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lăcerna , ae, f. cf. Gr. ῥάκος, and lacer,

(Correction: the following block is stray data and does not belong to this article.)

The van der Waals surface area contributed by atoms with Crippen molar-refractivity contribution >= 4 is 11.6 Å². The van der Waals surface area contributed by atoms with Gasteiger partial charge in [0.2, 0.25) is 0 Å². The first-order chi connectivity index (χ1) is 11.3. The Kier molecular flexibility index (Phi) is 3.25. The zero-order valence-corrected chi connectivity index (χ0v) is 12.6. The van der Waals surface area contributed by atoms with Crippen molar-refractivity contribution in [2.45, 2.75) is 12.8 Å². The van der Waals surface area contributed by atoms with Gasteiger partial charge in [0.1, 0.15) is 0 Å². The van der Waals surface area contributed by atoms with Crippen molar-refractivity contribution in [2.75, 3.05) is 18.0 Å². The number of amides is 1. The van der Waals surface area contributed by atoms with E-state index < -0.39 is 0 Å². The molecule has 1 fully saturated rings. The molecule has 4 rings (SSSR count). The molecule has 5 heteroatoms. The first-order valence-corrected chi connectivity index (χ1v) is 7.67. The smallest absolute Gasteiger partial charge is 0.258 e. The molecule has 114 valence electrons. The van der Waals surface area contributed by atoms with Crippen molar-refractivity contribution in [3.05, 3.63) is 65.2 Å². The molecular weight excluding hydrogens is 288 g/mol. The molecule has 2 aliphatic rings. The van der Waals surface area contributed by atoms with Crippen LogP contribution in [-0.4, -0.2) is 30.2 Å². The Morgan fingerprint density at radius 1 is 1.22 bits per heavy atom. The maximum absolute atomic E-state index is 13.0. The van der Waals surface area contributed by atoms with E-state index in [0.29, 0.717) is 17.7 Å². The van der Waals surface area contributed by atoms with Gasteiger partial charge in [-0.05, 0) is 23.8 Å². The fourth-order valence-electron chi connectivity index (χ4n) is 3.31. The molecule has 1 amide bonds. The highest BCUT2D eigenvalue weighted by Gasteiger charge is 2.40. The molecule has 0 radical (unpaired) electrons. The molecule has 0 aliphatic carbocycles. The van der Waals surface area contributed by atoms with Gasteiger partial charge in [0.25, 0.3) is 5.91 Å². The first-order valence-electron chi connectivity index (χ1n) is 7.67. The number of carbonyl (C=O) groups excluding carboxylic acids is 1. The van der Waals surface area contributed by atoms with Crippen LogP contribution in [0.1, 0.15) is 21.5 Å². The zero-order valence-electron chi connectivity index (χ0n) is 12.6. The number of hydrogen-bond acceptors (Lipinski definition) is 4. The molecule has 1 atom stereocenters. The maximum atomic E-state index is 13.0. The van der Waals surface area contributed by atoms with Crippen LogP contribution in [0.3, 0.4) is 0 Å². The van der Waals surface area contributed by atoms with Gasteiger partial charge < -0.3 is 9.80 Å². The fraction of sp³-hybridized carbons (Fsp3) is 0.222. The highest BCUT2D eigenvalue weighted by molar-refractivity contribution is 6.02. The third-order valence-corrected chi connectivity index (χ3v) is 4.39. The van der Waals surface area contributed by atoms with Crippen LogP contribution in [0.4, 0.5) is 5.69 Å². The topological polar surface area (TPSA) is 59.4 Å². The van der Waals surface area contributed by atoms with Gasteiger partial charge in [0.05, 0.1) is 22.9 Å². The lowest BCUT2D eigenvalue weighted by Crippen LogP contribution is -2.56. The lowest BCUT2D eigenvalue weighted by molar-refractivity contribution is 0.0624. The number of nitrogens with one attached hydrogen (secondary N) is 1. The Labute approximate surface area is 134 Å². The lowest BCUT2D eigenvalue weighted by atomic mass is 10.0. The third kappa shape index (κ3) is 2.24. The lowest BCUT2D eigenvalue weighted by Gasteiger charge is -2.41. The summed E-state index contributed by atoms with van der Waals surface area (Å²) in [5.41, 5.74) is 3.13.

I.a kind of cloak which the Romans wore over the toga on journeys, or in damp and cold weather. To wear a lacerna in common was regarded as disgraceful: “cum calceis et toga, nullis nec Gallicis nec lacerna,Cic. Phil. 2, 30, 76: “negotium aedilibus dedit, ne quem paterenter in foro circove, nisi positis lacernis, togatum consistere,Suet. Aug. 40: “cum Gallicis, inquit, et lacerna cucurristi,Gell. 13, 21, 6. Worn in the theatre as a protection against the weather, but thrown off on the appearance of the emperor, Suet. Claud. 6; Mart. 14, 137 lemm. Sometimes wrapped around the head: “odoratum caput obscurante lacerna,Hor. S. 2, 7, 55; Vell. 2, 70, 2. Usually of white cloth, rarely black, Mart. 4, 2, 2 sqq.; Sen. Ep. 114, 21; v. also Amm. 14, 6, 9: “foeda et scissa,Juv. 3, 148. Also used in the army, Prop. 4 (5), 3, 18; Ov. F. 2, 745; Vell. 2, 80, 3; Isid. Orig. 19, 24, 14: “comitem trita donare lacerna,Pers. 1, 54; cf. Becker's Gallus, 3, p. 123 sq.; and v. Dict. Antiq. s. v.
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